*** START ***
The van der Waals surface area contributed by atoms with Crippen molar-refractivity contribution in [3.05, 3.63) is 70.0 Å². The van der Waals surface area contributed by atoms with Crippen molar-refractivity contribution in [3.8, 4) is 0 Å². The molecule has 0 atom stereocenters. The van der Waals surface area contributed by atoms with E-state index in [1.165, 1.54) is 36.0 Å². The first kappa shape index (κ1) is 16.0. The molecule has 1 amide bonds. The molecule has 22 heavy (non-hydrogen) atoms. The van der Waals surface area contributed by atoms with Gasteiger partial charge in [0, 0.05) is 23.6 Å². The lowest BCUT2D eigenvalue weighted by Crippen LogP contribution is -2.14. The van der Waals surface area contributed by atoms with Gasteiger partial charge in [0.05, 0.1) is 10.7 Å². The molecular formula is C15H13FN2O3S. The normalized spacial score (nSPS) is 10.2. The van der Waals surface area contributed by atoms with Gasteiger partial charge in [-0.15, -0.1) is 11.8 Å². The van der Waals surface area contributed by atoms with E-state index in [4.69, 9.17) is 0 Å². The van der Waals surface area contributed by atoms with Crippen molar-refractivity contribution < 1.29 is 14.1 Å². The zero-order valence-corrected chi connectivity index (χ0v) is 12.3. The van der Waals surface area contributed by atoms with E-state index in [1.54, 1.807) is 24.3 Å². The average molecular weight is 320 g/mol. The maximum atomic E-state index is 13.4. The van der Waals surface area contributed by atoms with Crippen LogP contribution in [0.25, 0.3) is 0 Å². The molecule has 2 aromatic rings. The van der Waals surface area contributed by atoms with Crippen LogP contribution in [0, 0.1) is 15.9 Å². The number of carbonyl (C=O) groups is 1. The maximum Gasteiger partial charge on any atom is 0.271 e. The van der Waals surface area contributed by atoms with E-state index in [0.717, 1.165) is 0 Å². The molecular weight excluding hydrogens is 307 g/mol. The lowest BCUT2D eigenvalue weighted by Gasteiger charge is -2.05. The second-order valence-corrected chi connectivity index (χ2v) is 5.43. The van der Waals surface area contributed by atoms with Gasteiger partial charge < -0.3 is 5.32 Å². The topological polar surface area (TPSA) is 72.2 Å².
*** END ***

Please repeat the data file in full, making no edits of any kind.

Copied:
The van der Waals surface area contributed by atoms with Crippen molar-refractivity contribution in [3.05, 3.63) is 70.0 Å². The van der Waals surface area contributed by atoms with Crippen molar-refractivity contribution in [3.8, 4) is 0 Å². The molecule has 0 atom stereocenters. The van der Waals surface area contributed by atoms with E-state index in [1.165, 1.54) is 36.0 Å². The first kappa shape index (κ1) is 16.0. The molecule has 1 amide bonds. The molecule has 22 heavy (non-hydrogen) atoms. The van der Waals surface area contributed by atoms with Gasteiger partial charge in [0, 0.05) is 23.6 Å². The lowest BCUT2D eigenvalue weighted by Crippen LogP contribution is -2.14. The van der Waals surface area contributed by atoms with Gasteiger partial charge in [0.05, 0.1) is 10.7 Å². The molecular formula is C15H13FN2O3S. The normalized spacial score (nSPS) is 10.2. The van der Waals surface area contributed by atoms with Gasteiger partial charge in [-0.15, -0.1) is 11.8 Å². The van der Waals surface area contributed by atoms with E-state index in [4.69, 9.17) is 0 Å². The van der Waals surface area contributed by atoms with Crippen molar-refractivity contribution < 1.29 is 14.1 Å². The zero-order valence-corrected chi connectivity index (χ0v) is 12.3. The van der Waals surface area contributed by atoms with E-state index in [1.54, 1.807) is 24.3 Å². The average molecular weight is 320 g/mol. The maximum atomic E-state index is 13.4. The van der Waals surface area contributed by atoms with Crippen LogP contribution in [0.25, 0.3) is 0 Å². The molecule has 2 aromatic rings. The van der Waals surface area contributed by atoms with Crippen LogP contribution in [0, 0.1) is 15.9 Å². The number of carbonyl (C=O) groups is 1. The maximum Gasteiger partial charge on any atom is 0.271 e. The van der Waals surface area contributed by atoms with E-state index in [0.717, 1.165) is 0 Å². The molecular weight excluding hydrogens is 307 g/mol. The lowest BCUT2D eigenvalue weighted by Gasteiger charge is -2.05. The second-order valence-corrected chi connectivity index (χ2v) is 5.43. The van der Waals surface area contributed by atoms with Gasteiger partial charge < -0.3 is 5.32 Å². The topological polar surface area (TPSA) is 72.2 Å².